Monday, February 17, 2014

Some Vladivostok Sights: Submarine Museum, Funicular, and More!

Kristen says...

I know that this may seem a little strange given that we've been here for over a year now, and Vladivostok is not known as a tourism destination, but there are a lot of things here that we haven't seen!

TripAdvisor actually has 53 "Things to Do" listed in Vladivostok, which is pretty cool (even if a few of them are actually duplicates).

This weekend, thanks to a visiting TDYer (temporary duty) wanting to see the city, we had a legit reason to visit four of them, three of which were new to us and one we saw in a new way...

Saturday just after lunch we met our friend downtown at the S-56 Submarine Museum, an old Soviet sub that for 100 Rubles (150 if you want to take pictures) you can travel through at your leisure.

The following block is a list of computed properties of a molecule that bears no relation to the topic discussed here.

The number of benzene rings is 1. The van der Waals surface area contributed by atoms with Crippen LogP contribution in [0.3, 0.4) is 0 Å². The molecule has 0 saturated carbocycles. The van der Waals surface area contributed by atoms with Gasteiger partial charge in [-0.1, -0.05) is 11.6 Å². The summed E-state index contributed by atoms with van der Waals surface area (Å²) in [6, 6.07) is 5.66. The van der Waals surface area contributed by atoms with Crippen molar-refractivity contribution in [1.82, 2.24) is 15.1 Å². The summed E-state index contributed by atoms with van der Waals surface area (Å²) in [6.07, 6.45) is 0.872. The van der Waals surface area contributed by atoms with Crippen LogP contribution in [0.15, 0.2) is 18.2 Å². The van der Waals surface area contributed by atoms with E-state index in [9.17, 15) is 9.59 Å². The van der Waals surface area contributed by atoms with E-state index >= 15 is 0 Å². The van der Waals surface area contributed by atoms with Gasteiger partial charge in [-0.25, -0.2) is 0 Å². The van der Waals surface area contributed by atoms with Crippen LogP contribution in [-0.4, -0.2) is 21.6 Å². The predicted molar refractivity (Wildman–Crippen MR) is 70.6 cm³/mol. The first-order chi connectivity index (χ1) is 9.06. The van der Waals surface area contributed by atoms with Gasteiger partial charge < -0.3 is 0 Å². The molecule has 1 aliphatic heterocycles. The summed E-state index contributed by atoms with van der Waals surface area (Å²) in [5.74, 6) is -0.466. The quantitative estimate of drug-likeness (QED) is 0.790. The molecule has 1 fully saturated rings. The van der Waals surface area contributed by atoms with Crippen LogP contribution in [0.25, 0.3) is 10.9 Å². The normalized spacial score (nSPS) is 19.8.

The sub is located right next to Vlad's WWII monument. which you can see in the background
 The museum had two distinct parts. The first part was wide and full of memorabilia and artifacts.
The inside of the first part of the museum
Chris and the proletariat flag
Pegged chess board used by sailors at sea
The face that inspired millions of Russians to join the armed forces--you can think of it as the Soviet version of Uncle Sam
A model of the submarine
 The second part, accessed through a series of portholes, consisted of the engine room, the cabin for probably an officer, and finally the bunks for the regular seamen which were, apparently, in the same place as the arsenal...yikes!
Through the porthole!
Coming in from the other side
 Engine room:
Chris at the helm

It's always funny to see this type of thing in Russian rather than English
Cabin for someone who wanted to be comfortable:

Requisite picture of Stalin outside the comfy bunk